- Aggregate Supply - the sum of all planned sales in the economy. It is arrived at by the interaction of volume of products and services that sellers want to sell and the level of prices at which they sell.
- Individual Supply - the volume of planned sales and prices at which one seller is willing to sell.
- Market Supply - the volume of planned sales and prices of one product or service from all its manufacturers.
Supply is graphically described by the supply curve. This is plotted in the graph as follows:
The horizontal axis shows the quantity supplied of the product (Q) and the vertical axis captures its price (P). The supply curve (S) does not have a random shape. It grows up to the right. It corresponds to the law of supply - with increasing prices, the quantity supplied increases as well. For the producer, it is logically more interesting to sell at higher prices and any price increases attract new manufacturers to the market. A price increase also enables higher output - producers can earn more and get more production factors. Another important reasoning behind the law of supply is the law of diminishing returns. Because the profitability of factors declines with increasing production, manufacturers can produce additional units of output only at higher costs, which logically require an increase in price.
On the supply side there is competition between individual producers. Each tries to attract customers by offering their products at a lower price.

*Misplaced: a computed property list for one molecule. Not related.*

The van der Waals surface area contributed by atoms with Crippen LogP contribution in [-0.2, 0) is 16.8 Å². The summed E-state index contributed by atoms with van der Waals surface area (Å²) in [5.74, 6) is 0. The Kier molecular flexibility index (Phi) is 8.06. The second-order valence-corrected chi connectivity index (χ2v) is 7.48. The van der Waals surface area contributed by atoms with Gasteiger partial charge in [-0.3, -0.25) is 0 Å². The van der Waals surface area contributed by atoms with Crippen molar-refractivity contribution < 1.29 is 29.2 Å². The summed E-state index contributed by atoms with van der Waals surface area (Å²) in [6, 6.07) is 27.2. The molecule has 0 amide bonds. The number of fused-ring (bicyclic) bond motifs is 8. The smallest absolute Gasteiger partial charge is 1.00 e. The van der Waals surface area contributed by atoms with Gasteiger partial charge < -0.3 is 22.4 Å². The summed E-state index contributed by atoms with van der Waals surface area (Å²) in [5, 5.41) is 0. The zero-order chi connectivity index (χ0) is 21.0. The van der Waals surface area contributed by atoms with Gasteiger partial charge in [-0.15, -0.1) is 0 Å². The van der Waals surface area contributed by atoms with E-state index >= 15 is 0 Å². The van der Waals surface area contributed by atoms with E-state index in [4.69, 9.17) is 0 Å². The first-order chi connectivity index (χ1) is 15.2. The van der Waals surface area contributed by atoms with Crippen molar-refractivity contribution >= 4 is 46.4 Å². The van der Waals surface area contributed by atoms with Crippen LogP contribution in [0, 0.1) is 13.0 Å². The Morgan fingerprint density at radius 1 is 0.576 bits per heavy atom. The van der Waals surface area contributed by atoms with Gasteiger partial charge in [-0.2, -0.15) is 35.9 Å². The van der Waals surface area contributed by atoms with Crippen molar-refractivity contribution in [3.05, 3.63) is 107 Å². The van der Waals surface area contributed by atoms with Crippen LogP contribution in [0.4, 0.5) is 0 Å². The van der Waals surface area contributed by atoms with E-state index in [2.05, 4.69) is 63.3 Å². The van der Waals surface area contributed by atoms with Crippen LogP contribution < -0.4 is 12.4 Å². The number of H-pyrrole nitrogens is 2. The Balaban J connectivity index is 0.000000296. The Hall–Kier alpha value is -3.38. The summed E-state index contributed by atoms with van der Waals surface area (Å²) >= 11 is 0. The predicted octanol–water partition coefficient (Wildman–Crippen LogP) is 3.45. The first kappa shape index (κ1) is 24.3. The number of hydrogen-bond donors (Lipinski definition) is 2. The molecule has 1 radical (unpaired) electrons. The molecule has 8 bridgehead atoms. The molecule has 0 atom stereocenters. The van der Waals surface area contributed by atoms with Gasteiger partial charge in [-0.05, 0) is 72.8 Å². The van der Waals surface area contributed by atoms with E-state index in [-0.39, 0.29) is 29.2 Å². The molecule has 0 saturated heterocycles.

Supply in practice: Proper awareness of the supply in the market is one type of essential information with which every business must operate, both regarding their own supply (portfolio of products and services) as well as of that of the competition. The supply influences behavior in the market in all directions - it affects the product portfolio, the entire lifecycle of products and services, the speed of innovation, promotion, marketing and pricing. In a highly competitive market (strong supply of other companies), the enterprise must respond by either reducing prices, improving quality, a strong promotion or transfer to a less competitive segment.
Enterprises assess the status of the supply using various forms of market research and the personal knowledge of their merchants. The ability to correctly estimate the current and especially future state of the market is one of the essential, basic skills of the successful sales manager (CSO).